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Discovering Jesse Owens’ Wife: Ruth Solomon

Ruth Solomon: A Love Story Beyond the Tracks - Explore the enduring romance and heartwarming family tale behind legendary athlete Jesse Owens' public triumphs.
by Rob Gillham | Dec 29 2023
Discovering Jesse Owens' Wife: Ruth Solomon
Credits: Wikipedia

Jesse Owens was a sports legend, breaking records and racial boundaries. But have you ever wondered about his life off the track?

Right in the heart of that story is Ruth Solomon, Jesse Owens’ wife. Keep reading as we uncover the ups and downs in Jesse Owens’ family life and career after the Olympics.

It’s time to explore a side of Jesse you probably haven’t heard about.

Ruth Solomon: Jesse Owens’ Wife

Jesse Owens and Minnie Ruth Solomon met at Fairmont Junior High School in Cleveland when they were 15 and 13. They fell in love, and their relationship grew stronger during their school years.

They had their first daughter, Gloria, in 1932; three years later, on July 5, 1935, they married. They had two more daughters, Marlene in 1937 and Beverly in 1940.

Ruth Solomon was a loving mother to her children and a supportive partner. Their unbreakable marriage lasted for 48 years until Owens died in 1980.

Jesse Owen’s Family

Although Jesse and Ruth led a relatively private life, it was evident that Owens treasured family moments. Despite his busy schedule and the fame that came his way, Jesse made his family his priority and was dedicated to providing them with a comfortable life.

Jesse Owens After The Olympics

After winning four gold medals at the 1936 Olympics, the team traveled to compete in Sweden. However, Owens returned to the United States to capitalize on the lucrative endorsement offers. 

Despite being a gold medalist, Owens faced racial biases back home, making it challenging to make a living. He found work in a gas station, as a playground janitor, and at a dry cleaning firm. Desperate times led him to race against motorbikes, cars, trucks, and horses for cash prizes.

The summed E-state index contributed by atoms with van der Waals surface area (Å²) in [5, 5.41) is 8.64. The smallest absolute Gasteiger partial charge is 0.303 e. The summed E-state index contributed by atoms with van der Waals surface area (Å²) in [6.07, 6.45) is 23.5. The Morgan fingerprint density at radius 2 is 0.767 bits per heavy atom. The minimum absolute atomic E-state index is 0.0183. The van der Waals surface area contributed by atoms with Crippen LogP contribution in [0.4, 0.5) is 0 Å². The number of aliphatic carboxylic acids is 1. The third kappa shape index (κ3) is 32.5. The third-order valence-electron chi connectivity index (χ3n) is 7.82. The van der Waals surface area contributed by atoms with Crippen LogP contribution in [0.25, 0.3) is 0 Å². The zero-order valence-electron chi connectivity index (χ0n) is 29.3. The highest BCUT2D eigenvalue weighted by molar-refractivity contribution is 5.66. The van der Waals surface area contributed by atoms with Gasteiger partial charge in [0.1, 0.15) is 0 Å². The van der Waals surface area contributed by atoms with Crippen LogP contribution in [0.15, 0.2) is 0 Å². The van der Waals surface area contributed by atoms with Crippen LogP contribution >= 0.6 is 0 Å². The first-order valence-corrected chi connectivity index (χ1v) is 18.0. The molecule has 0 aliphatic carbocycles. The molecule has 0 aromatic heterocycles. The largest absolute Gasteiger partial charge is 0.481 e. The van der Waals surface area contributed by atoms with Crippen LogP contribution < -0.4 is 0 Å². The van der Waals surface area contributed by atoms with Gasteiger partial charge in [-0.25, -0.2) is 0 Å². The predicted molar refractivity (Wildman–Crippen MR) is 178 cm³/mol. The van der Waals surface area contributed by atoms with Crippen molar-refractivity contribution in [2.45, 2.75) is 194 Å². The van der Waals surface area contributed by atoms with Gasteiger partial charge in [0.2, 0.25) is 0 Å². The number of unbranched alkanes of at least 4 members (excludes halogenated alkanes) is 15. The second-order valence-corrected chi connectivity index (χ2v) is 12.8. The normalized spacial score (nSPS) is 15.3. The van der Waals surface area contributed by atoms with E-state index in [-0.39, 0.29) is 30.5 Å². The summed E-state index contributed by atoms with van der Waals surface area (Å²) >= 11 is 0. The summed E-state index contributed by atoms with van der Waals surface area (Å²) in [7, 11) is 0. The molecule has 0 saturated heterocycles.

In 1942, Owens joined the Ford Motor Company as a liaison between black and white workers in their civil rights division. Later, he moved to Chicago to open a public relations agency.

In the late 1940s, he co-founded the West Coast Negro Baseball League, even racing against horses for entertainment during intermissions. However, the league disbanded after only two months.

Towards the end of his life, Owens tried to persuade President Jimmy Carter to retract his call for the U.S. to boycott the 1980 Moscow Olympics. However, Owens’ pleas were ignored. Despite his struggles, Owens remained an iconic figure in sports history, his legacy a testament to courage and resilience in overcoming personal and societal challenges.

Death From Lung Cancer

Owens began smoking a pack of cigarettes a day at the young age of 32, continuing this habit for 35 years. In December of 1979, his health began to deteriorate fast when he was diagnosed with a highly aggressive and drug-resistant form of lung cancer, which resulted in numerous hospitalizations.

Sadly, Owens succumbed to the disease at the age of 66 in Tucson, Arizona, on March 31, 1980. At the time of his passing, he was surrounded by his wife and family.

His final resting place is Lake of Memories at Oak Woods Cemetery in Chicago. This location holds a special significance as it is close to where his children and extended family continue to reside.

For those who wish to delve deeper into such inspirational sports narratives, we recommend checking out the book collection Lessons From Sports, available on Blinkist. As a reader, you will gain valuable insights into the world of renowned sportspersons like Owens and stories of resilience, determination, and glory in sports history.

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